Achalasia


A rare disorder making it difficult for food and liquid to pass into the stomach.

 


Achalasia (/ɪkəˈlʒə/; a- + -chalasia “no relaxation”) is a failure of smooth muscle fibers to relax, which can cause a sphincter to remain closed and fail to open when needed. Without a modifier, “achalasia” usually refers to achalasia of the esophagus, which is also called esophageal achalasia, achalasia cardiae, cardiospasm, and esophageal aperistalsis. Achalasia can happen at various points along the gastrointestinal tract; achalasia of the rectum, for instance, in Hirschsprung’s disease.
Esophageal achalasia is an esophageal motility disorder involving the smooth musclelayer of the esophagus and the lower esophageal sphincter (LES).  It is characterized by incomplete LES relaxation, increased LES tone, and lack of peristalsis of the esophagus (inability of smooth muscle to move food down the esophagus) in the absence of other explanations like cancer or fibrosis.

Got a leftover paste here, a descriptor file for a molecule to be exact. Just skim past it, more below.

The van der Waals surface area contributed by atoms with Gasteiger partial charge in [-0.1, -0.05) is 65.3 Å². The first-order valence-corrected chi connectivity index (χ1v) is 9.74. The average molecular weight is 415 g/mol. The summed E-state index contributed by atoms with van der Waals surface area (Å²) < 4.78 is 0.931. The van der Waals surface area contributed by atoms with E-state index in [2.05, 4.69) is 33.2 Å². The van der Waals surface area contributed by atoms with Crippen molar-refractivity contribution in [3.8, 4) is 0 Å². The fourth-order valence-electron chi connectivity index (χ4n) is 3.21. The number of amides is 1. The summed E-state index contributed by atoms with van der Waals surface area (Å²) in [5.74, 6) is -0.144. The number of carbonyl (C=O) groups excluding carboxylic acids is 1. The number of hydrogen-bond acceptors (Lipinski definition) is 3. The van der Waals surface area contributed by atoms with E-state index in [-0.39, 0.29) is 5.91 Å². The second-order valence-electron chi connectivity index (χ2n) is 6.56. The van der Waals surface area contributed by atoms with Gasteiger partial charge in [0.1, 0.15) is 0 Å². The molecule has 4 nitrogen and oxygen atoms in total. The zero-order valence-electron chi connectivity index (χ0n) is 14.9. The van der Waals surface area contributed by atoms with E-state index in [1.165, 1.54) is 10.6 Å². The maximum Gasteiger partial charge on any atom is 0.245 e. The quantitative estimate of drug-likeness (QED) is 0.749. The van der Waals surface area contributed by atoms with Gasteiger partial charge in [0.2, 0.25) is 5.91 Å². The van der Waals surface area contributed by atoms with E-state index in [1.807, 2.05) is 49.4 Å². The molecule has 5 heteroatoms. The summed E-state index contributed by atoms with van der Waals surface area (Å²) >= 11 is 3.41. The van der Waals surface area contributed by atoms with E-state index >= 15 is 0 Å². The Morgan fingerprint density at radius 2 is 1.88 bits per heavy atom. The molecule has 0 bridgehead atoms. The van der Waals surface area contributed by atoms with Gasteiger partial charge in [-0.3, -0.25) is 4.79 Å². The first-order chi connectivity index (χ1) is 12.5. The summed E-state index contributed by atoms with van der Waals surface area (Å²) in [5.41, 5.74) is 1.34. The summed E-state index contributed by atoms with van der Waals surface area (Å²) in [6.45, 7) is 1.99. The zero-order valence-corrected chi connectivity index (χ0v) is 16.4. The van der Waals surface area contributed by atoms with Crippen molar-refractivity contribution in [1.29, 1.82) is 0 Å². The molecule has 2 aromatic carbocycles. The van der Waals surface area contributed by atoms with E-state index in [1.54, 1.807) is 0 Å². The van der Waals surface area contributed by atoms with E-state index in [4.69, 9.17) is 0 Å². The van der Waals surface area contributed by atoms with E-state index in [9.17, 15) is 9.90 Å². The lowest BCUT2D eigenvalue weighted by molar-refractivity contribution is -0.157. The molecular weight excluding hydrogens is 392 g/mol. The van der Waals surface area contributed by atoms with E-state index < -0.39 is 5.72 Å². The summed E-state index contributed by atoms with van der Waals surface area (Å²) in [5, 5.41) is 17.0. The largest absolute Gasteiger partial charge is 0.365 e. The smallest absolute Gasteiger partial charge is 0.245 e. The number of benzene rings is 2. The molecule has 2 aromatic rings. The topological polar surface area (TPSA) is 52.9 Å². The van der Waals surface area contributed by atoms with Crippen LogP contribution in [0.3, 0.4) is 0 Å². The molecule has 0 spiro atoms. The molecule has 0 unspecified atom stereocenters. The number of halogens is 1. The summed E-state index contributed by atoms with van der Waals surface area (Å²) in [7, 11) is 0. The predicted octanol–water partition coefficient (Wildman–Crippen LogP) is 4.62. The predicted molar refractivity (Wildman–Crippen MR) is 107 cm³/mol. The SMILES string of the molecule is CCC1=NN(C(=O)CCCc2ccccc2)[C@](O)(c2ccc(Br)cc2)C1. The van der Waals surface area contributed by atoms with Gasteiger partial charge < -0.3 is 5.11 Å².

Achalasia is characterized by difficulty in swallowing, regurgitation, and sometimes chest pain. Diagnosis is reached with esophageal manometry and barium swallow radiographic studies. Various treatments are available, although none cures the condition. Certain medications or Botox may be used in some cases, but more permanent relief is brought by esophageal dilatation and surgical cleaving of the muscle (Heller myotomy).

The most common form is primary achalasia, which has no known underlying cause. It is due to the failure of distal esophageal inhibitory neurons. However, a small proportion occurs secondary to other conditions, such as esophageal cancer or Chagas disease (an infectious disease common in South America). Achalasia affects about one person in 100,000 per year. There is no gender predominance for the occurrence of disease.

 


Links to Disease Pages

Achalasia AGID
DGE DTP
Hashimoto’s Thyroiditis Hirschsprung Disease
MNGIE RA

 


 

 

K-cubed / K3